The duo have launched a brand new, innovative app developed by GymCube, that makes it easy to train clients professionally online and offers high quality educational content along with exclusive discounts.

    As part of the partnership, GymCube will provide REPs members with exclusive access to the GymCube App, along with high-quality video content and customisable exercise plans, which REPs members can brand as their own.

    GymCube Managing Director Kevin Foster-Wiltshire, said:

    “Becoming an online coach in the past required start-up money and a daunting amount of technical work. We’ve built the GymCube App for instructors who are interested in coaching

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  9. Lower extremity injuries and effective recovery

    Injuries to joints happen frequently among physically active individuals. In particular, those who are into running are more likely to have some form of ankle injury, writes Zara Elise.

    Some of the most common are lateral ligament injuries. An article published in Elsevier stated that 77% of ankle sprains sustained in football involved the lateral ligaments. These injuries can be a recurring condition if the initial ankle sprain is poorly rehabilitated.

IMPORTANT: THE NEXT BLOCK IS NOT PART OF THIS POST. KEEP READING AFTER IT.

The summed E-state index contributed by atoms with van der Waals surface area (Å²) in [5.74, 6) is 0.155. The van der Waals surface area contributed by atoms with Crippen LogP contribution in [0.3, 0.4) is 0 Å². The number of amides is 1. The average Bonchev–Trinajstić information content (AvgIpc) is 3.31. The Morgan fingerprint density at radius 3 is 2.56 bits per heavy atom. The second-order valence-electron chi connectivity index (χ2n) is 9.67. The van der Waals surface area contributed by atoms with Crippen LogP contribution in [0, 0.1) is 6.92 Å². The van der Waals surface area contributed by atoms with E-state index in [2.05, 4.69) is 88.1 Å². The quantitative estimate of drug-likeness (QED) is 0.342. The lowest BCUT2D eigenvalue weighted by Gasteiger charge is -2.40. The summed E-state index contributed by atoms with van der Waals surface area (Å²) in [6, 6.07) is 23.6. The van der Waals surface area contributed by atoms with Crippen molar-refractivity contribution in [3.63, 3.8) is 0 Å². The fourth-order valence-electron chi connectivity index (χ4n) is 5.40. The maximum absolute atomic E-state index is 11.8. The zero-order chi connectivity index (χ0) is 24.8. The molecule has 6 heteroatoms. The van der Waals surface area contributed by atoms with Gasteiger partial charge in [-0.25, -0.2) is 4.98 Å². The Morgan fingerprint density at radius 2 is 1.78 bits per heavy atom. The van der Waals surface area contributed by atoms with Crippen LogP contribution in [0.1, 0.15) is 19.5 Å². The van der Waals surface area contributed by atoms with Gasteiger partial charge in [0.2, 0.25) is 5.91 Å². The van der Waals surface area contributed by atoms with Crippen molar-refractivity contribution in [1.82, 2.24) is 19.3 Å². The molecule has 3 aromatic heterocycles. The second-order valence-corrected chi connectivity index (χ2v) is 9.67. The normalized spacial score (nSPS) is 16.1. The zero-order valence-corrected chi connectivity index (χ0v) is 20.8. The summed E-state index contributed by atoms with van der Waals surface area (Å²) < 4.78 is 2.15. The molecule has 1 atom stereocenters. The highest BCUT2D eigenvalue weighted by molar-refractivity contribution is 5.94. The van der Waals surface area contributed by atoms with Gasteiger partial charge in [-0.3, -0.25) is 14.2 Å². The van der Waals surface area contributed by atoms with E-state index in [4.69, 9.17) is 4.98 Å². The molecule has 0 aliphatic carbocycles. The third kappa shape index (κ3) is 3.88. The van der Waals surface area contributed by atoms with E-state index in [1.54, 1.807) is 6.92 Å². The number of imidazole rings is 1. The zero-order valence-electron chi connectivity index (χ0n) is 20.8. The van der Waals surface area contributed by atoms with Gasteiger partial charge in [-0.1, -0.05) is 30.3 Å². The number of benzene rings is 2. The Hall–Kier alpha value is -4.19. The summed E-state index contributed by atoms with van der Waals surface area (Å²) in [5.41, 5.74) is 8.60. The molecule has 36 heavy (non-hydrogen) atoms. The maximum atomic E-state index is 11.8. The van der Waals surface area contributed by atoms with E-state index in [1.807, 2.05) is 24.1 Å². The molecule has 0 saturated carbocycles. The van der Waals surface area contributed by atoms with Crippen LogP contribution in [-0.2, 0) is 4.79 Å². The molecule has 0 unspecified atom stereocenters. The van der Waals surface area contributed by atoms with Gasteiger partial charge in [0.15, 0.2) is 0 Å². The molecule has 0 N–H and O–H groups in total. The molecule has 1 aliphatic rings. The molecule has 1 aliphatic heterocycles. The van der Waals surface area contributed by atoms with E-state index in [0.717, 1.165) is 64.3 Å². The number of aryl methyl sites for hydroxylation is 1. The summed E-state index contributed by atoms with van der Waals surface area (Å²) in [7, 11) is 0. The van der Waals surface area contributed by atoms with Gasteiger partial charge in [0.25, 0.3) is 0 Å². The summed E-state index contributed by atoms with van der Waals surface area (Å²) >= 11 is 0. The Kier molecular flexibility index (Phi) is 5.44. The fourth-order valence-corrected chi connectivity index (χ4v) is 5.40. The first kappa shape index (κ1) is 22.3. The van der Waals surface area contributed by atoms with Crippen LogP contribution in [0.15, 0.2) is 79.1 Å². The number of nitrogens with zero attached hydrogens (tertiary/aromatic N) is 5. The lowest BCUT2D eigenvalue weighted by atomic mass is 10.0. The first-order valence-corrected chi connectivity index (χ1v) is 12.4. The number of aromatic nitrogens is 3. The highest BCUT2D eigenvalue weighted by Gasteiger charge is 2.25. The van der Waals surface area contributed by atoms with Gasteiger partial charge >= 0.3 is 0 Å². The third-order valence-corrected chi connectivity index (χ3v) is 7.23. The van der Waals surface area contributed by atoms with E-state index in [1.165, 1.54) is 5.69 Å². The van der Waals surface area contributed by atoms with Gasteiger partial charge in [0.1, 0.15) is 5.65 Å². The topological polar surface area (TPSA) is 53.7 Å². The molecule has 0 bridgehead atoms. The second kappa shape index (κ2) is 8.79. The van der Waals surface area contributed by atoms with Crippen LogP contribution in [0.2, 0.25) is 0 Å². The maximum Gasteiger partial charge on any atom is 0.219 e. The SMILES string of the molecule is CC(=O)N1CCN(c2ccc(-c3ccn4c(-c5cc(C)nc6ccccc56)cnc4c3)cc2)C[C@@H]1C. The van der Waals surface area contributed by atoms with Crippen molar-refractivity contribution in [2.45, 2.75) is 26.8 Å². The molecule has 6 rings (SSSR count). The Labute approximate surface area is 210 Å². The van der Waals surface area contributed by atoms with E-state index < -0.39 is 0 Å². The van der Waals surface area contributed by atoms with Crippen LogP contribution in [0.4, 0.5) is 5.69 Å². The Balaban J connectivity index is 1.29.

Ligaments are the strong fibrous tissues that connect bones to other bones. Those in the ankle help stablilise the joint and keep the bones in their proper position. When one sprains his or her ankle, the most commonly damaged is the anterior

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  10. The positive benefits of weight training on mental well-being

    Earlier this year British Weight Lifting (BWL) partnered with Women In Sport to create a campaign – Strong Is Not A Size – that used social media to explore women’s attitudes and experiences of lifting weights, with the ultimate aim of encouraging more women to lift weights as part of their exercise routine.

    There were three hypotheses that the campaign was based on, writes BWL Partnership manager Kayleigh Richmond. The first stated that ‘society says weight lifting is for men and not women’. The second discussed whether ‘the environment is not welcoming’ and the third explored whether ‘women were not as knowledgeable as men in the act of weight lifting’.

    It was agreed that the focus of the campaign should be around supporting women to gain the confidence to incorporate weight lifting into their routine and ask for help i